Asthma consortium to study asthma treatment practices

Asthma consortium to study asthma treatment practices


The Suburban Asthma Consortium (SAC), the Illinois Asthma Partnership, and their research partner, MCIC (Metro Chicago Information Center), have launched a study in Chicago suburban hospitals that will analyze patient asthma data while maintaining strict confidentiality and patient protection measures. Participating in the study are eight community hospitals that are taking a leadership role in learning more about their asthma practices through quantified measures against the National Institute of Health guidelines.

“The value of the study for participating hospitals is to have not only their own data on how well care is provided when evaluated against national standards, but also how the hospital compares to others in the area,” said Rita Brennan RNC, MS, outcomes manager, Central DuPage Hospital, in Winfield, Ill.

In exchange for participating in the study, hospitals will get their own proprietary data back, results, and analysis from MCIC. Aggregated data reflecting the sum of all participating hospitals will be provided to SAC as well as participating hospitals to help inform the larger asthma treatment field without compromising individual hospital performance.

“Patient data is masked, and individual hospital data at all times belongs to the hospital,” continued Brennan.

“We’re here to help hospitals, asthma treatment specialists, and their patients. This is a real win-win where everyone involved will learn more, be protected, and contribute to defining the burden of asthma in our local communities,” said Deb McElroy, SAC director. SAC is a network of more than 50 healthcare professionals, associations, hospitals, and concerned families.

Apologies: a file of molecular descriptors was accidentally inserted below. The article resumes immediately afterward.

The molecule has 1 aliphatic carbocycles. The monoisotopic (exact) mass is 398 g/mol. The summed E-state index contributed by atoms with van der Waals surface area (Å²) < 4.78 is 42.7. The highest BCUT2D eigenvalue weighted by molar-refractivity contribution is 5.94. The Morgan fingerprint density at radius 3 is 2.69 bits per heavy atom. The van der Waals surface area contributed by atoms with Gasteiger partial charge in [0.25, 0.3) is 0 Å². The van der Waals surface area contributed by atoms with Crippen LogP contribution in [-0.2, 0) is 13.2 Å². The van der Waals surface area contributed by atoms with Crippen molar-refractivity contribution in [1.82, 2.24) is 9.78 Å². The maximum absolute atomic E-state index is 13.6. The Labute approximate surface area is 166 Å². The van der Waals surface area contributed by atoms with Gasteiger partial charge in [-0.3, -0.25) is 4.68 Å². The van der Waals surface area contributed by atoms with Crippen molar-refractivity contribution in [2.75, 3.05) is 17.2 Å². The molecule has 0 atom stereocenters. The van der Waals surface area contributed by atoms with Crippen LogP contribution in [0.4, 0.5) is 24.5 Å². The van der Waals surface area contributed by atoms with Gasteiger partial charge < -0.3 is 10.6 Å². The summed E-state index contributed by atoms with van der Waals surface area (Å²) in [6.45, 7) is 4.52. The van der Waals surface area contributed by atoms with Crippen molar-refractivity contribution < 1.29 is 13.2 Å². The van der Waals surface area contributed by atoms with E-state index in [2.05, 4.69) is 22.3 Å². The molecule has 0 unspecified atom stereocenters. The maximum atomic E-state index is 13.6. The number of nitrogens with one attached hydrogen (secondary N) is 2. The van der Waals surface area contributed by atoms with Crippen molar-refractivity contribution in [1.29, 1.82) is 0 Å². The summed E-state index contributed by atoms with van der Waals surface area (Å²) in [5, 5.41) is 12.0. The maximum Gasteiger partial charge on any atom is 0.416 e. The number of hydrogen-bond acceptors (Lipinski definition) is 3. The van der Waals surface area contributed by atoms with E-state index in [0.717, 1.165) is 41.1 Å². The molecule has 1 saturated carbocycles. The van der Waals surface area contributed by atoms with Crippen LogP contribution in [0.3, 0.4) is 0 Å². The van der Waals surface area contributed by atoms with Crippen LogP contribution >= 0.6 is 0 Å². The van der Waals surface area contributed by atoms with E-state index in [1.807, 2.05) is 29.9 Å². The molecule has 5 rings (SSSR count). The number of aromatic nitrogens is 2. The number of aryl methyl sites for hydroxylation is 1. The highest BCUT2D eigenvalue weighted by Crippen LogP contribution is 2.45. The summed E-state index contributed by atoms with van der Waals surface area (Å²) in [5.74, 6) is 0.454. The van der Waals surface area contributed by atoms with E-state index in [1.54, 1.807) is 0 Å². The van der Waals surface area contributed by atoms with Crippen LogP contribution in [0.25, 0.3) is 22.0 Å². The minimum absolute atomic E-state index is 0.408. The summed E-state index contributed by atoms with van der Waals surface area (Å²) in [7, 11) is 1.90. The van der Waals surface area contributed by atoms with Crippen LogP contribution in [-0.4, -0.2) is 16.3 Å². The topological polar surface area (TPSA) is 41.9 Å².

“As neutral, third party researchers, we see a great need to develop high-quality, action-orientated data,” said Mari Gallagher, senior researcher and consultant at MCIC, a not-for-profit research and consulting firm that specializes in health and human services, among other fields. “On an anecdotal level, hospitals have a sense of their treatment strengths and areas where they would like to see improvements. They also know generally where the field is going. But they don’t necessarily have hard data that empirically measures their performance or tells them what to do about it. They also don’t fully know how they compare in treatment practices to other hospitals in their market. This study will answer those questions.”

The study is currently under way, although hospitals may continue to enroll until Feb. 28.

“This is an exciting time to launch this study,” continued McElroy, who also noted that the Joint Commission on Accreditation of Health Care Organizations now has a certification available for health care organizations on disease specific care. “We believe our study will help hospitals and health care organizations achieve outcome measures set out by JCAHO for certification.”

Asthma is the chronic lung disease among children and accounts for more than 10 million missed school days per year. Adults are also suffering in huge numbers. Asthma is an all-American problem that all communities—rich and poor—face every day.”

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